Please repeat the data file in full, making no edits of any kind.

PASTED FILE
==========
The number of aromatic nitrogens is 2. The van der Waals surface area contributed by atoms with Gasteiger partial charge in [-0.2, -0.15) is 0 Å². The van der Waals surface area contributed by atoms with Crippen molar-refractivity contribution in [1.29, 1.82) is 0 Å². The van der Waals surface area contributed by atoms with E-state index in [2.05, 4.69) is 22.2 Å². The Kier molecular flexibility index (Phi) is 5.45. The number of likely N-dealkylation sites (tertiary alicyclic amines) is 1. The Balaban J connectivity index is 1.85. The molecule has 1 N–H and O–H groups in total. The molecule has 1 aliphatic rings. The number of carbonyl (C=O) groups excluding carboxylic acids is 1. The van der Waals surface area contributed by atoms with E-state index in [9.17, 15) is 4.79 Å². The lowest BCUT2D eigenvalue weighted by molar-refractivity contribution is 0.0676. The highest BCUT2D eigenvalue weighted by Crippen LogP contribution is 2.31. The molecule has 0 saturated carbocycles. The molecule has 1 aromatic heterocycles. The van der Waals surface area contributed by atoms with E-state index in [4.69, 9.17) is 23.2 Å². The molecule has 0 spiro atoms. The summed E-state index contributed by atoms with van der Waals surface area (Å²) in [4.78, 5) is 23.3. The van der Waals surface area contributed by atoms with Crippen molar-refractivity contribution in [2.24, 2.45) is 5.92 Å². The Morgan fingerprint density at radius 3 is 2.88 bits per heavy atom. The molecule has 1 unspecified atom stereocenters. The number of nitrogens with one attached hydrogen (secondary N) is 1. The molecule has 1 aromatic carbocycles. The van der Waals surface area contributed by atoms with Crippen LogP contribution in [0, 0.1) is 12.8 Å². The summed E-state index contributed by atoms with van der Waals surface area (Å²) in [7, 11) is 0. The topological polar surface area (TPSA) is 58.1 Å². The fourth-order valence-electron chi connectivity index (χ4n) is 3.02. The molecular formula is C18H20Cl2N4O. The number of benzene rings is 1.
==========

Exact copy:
The number of aromatic nitrogens is 2. The van der Waals surface area contributed by atoms with Gasteiger partial charge in [-0.2, -0.15) is 0 Å². The van der Waals surface area contributed by atoms with Crippen molar-refractivity contribution in [1.29, 1.82) is 0 Å². The van der Waals surface area contributed by atoms with E-state index in [2.05, 4.69) is 22.2 Å². The Kier molecular flexibility index (Phi) is 5.45. The number of likely N-dealkylation sites (tertiary alicyclic amines) is 1. The Balaban J connectivity index is 1.85. The molecule has 1 N–H and O–H groups in total. The molecule has 1 aliphatic rings. The number of carbonyl (C=O) groups excluding carboxylic acids is 1. The van der Waals surface area contributed by atoms with E-state index in [9.17, 15) is 4.79 Å². The lowest BCUT2D eigenvalue weighted by molar-refractivity contribution is 0.0676. The highest BCUT2D eigenvalue weighted by Crippen LogP contribution is 2.31. The molecule has 0 saturated carbocycles. The molecule has 1 aromatic heterocycles. The van der Waals surface area contributed by atoms with E-state index in [4.69, 9.17) is 23.2 Å². The molecule has 0 spiro atoms. The summed E-state index contributed by atoms with van der Waals surface area (Å²) in [4.78, 5) is 23.3. The van der Waals surface area contributed by atoms with Crippen molar-refractivity contribution in [2.24, 2.45) is 5.92 Å². The Morgan fingerprint density at radius 3 is 2.88 bits per heavy atom. The molecule has 1 unspecified atom stereocenters. The number of nitrogens with one attached hydrogen (secondary N) is 1. The molecule has 1 aromatic carbocycles. The van der Waals surface area contributed by atoms with Crippen LogP contribution in [0, 0.1) is 12.8 Å². The summed E-state index contributed by atoms with van der Waals surface area (Å²) in [7, 11) is 0. The topological polar surface area (TPSA) is 58.1 Å². The fourth-order valence-electron chi connectivity index (χ4n) is 3.02. The molecular formula is C18H20Cl2N4O. The number of benzene rings is 1.